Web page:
A sign erected by protesters marks the spot where a new rail bridge is proposed to be built across the countryside for the new HS2 high speed train link at the village of Middleton in Staffordshire on January 29, 2013 in Middleton near Tamworth, England. - 

Tomorrow the British parliament debates a bill to launch a $50 billion high-speed rail project. HS2, as it’s called, will eventually cut journey times by half between London and other major British cities like Birmingham, Manchester and Leeds.

The government says HS2 will propel British rail travel into the 21st century but opponents claim that it will be noisy, polluting and very poor value for money.

The proposed line will slice through some of England’s finest countryside -- the Chiltern Hills, a designated Area of Outstanding Natural Beauty which is supposed to be protected from development. Roger and Jenny Waller live in the Chilterns and fear the arrival of high-speed rail.

“We’re going to have 36 trains every hour zipping past here at 220 miles per hour with all the dust and noise pollution,” says Roger. And Jenny continues: “For those of us who moved here for the tranquility it’s going to be devastating.”

But HS2 has many supporters. Jerry Blackett of the Birmingham Chamber of Commerce argues that the new line will bring the country closer together and boost the economy.

“We know that when you put big projects in like this you get new businesses setting up,” he says. “You get jobs being created. Stuff happens when people can get to places quicker.”

Other supporters of the project warn that if the new line is not built Britain’s rail system will decline.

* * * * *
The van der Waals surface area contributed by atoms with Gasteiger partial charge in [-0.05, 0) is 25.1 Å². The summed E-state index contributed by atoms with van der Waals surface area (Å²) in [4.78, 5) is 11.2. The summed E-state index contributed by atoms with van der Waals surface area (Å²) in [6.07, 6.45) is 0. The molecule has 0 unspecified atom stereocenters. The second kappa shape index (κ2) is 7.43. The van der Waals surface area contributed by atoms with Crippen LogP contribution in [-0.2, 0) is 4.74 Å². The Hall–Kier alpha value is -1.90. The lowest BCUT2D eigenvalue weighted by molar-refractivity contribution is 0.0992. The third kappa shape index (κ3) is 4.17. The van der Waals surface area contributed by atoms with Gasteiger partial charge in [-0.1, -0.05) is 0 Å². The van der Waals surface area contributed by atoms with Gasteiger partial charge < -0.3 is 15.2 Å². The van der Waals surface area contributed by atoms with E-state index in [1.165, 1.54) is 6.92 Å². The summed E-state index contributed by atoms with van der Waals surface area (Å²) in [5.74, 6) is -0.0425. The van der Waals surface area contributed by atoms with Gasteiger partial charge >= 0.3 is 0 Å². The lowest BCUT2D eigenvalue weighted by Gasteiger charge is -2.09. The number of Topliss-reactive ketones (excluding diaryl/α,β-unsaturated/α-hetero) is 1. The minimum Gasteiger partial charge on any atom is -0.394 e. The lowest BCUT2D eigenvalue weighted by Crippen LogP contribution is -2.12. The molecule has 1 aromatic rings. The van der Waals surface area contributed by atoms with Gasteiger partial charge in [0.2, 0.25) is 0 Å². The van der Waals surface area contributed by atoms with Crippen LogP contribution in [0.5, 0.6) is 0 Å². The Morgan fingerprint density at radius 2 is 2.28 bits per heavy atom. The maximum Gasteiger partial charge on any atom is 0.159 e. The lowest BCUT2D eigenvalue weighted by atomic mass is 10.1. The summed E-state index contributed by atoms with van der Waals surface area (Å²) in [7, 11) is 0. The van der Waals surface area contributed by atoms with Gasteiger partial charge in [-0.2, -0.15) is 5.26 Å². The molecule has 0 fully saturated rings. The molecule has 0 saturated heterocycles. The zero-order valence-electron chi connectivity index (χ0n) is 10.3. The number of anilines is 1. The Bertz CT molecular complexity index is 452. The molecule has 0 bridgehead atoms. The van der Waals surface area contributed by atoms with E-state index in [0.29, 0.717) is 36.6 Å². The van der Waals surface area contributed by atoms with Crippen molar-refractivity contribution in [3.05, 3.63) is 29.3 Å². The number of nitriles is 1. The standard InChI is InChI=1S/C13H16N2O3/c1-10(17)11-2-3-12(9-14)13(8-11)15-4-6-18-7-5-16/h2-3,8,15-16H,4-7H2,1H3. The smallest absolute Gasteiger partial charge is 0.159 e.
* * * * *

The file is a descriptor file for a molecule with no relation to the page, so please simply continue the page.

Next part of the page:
“We will end up with a network that’s congested and unreliable and unable to fulfill the needs of a growing economy,” says Jim Steer of the transport consultancy Steer Davies Gleave. “We’ve got to think forwards."

Forward-thinking is the main aim of the New Economics Foundation, but this London-based think-tank does not put HS2 in that category. The Foundation’s David Theiss believes that the high-speed rail project harks back to the Age of Steam.

“It’s a bit of nostalgia,” he says. “It’s a case of ‘Look at the great steps we made during the Victorian era. We can do that again now.’”

Theiss maintains that in a small country like Britain -- where you can already reach many of the most important commercial centers by rail within a couple of hours -- shortening journey times further is not a high priority. He says the U.K. should spend  the $50 billion upgrading the existing rail network.  And if it wants to be really futuristic, it should install super-fast fiber-optic   broadband across the country. Theiss claims that would deliver a much bigger boost to the U.K. economy than high-speed rail.

And it wouldn’t tear through the tranquility of the English countryside.